February 19th, 2010

wayfaring wordhack

Sukhothai, A Most Wonderful Day

Lesson learned from Ayutthaya, we spent the morning lounging around our hotel in Sukhothai, not braving the outdoors until mid-afteroon. After a late so-so lunch, we rented a scooter and zoomed the 14 km to the Sukhothai Historical Park. The sun was heading toward the horizon when we arrived, leaving the air cooler and the light softer.

We moseyed around the old city, enjoying the crumbling ruins and peaceful ponds.

What would be a Thai monument without a buddha?


And a lotus

After snapping reflection photos to our hearts’ content and full dark upon us, we climbed back on our scooter and prepared to leave the park. Music and strings of white lights drew us off the main road to a spectacle with dancers and musicians playing traditional instruments. We had a seat on the grass and enjoyed the free show.

The time for us to return the scooter was drawing nigh so we left before the show’s end and headed back, past many a tiny, private shrine decorated with light garlands, to Sukhothaiand the night market, where we ate some pretty scary things.

Ok, the ones in the photo there were too scary for us. I wouldn’t have touched those wiener things with a ten-foot pole, much less a six-inch wooden skewer. We did try hard-boiled quail eggs wrapped and fried in wonton noodles, though. Meh. Very bland.

Culinary disappointments aside, we did indeed have a most wonderful day.
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Chiang Mai, Thailand

 After another 8-hr bus ride (the first being between Ayutthaya and Sukhothai), we arrived in Chiang Mai. We had been pretty spoiled with the quality of the hotels we had stayed at up to that point, so imagine our severe disappointment when we were taken to a dump called Garden View Hotel, just south of the Old City. It was second in the Depressing Category of all the hotels we've stayed in around the world.  It would take a bit more for it to beat the nightmare that was the extreme Oasis Hostel in Sajama, Bolivia

No sooner had we shucked our bags then we headed back outside to find something a little more to our tastes for the morrow since it was only the first night in Chiang Mai that was covered by our "package" deal.  Not far down the road, we found an excellent address, The Castle. I highly recommend it. It was clean and charming; the service was friendly, prompt, and helpful (it's family-run); and the breakfast was far better than down the road. This link goes to a YouTube video they made for it. Their homepage took me a little while to open.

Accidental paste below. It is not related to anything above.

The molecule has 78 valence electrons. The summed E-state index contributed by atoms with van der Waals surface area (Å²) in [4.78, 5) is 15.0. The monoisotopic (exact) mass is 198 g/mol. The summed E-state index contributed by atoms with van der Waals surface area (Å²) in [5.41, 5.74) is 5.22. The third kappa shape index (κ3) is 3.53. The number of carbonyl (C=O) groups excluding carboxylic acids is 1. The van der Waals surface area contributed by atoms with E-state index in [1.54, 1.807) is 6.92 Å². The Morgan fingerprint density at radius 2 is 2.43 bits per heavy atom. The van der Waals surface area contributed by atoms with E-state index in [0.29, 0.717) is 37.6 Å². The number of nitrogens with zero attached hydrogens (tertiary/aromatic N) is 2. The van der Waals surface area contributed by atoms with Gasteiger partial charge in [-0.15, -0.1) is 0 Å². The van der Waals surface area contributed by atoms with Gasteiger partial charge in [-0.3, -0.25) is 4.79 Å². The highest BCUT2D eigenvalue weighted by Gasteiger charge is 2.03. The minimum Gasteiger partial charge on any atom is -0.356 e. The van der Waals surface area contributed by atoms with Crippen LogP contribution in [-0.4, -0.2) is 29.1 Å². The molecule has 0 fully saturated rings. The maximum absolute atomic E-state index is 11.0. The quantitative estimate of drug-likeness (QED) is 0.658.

Our room booked for the next night and loath to return to the Garden dump, we rented a scooter to explore the city (reservation kindly made by The Castle staff). Map in pocket and a vague idea  of where we were (no thanks to the owner/manager? of the Garden), we promptly got lost. A kind stranger set us back on course but expressed his doubts (very politely) that the Garden Guy knew what he was talking about when he sent us off to "Chinatown." Apparently, where he said it was, it wasn't. :P

Instead, we headed to the Sunday Walking Street and enjoyed a night of strolling through the market and eating tasty steamed dumplings and papaya salad, Thai style. 

We bought two lamps, too! Let's hope they make it back to France.

The next day, we visited the post office--had to send the lamps back--and had an absolutely terrible meal on the top floor of some computer shopping center.  It was so bad, I couldn't eat it for fear of being sick.  We went down the road and paid too much money to have something that I wasn't afraid to eat.

With a weird tummy, maybe it wasn't the time to think about taking a cooking class, but I had no choice. With plans to leave Chiang Mai the next day, it was a case of now or never.

So, while Julien went off to take graffiti pictures, I went to learn how to make Thai spring rolls, pad thai, and chicken with cashew nut stir-fry at the Asia Scenic cookery school.

First, our teacher took us to a small local market where she explained a bit about the different types of noodles and the process of making coconut milk and cream.

We then had a wander around so we could take photos. Of course I had to show you "soup in a sack." The first time I saw this was in a bus in Bolivia. I saw people eating their food through a straw, neatly stuck into a plastic produce sack.

Then it was back to the kitchen and to work!


See how professional I look folding my spring roll:

The hands of a Master Chef! :P

And on that note, bon appétit... Time to eat! Another post on the trip from Chiang Mai to Chiang after lunch...or supper. :P
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The things I see - Chiang Mai, Thailand

At a local food market, pretty pink eggs, but....


...um, it being mid-February, I think it is safe to bet that those aren't Easter eggs. What is that black stuff? Nothing I want to put in my mouth, that much I can tell you.

Also in Chiang Mai: 

After my cooking class, I accompanied Julien to a little roadside eatery for his supper ( I got to eat all my dishes and was stuffed to the gills). Out of the gloom of the poorly lit street lumbered an elephant, a man in farmer's togs on his back.  When the great, dark beastie meandered past, we saw that his rider had thoughtfully attached a flashing red "warning" light to his tail, complete with a CD in guise of a reflector.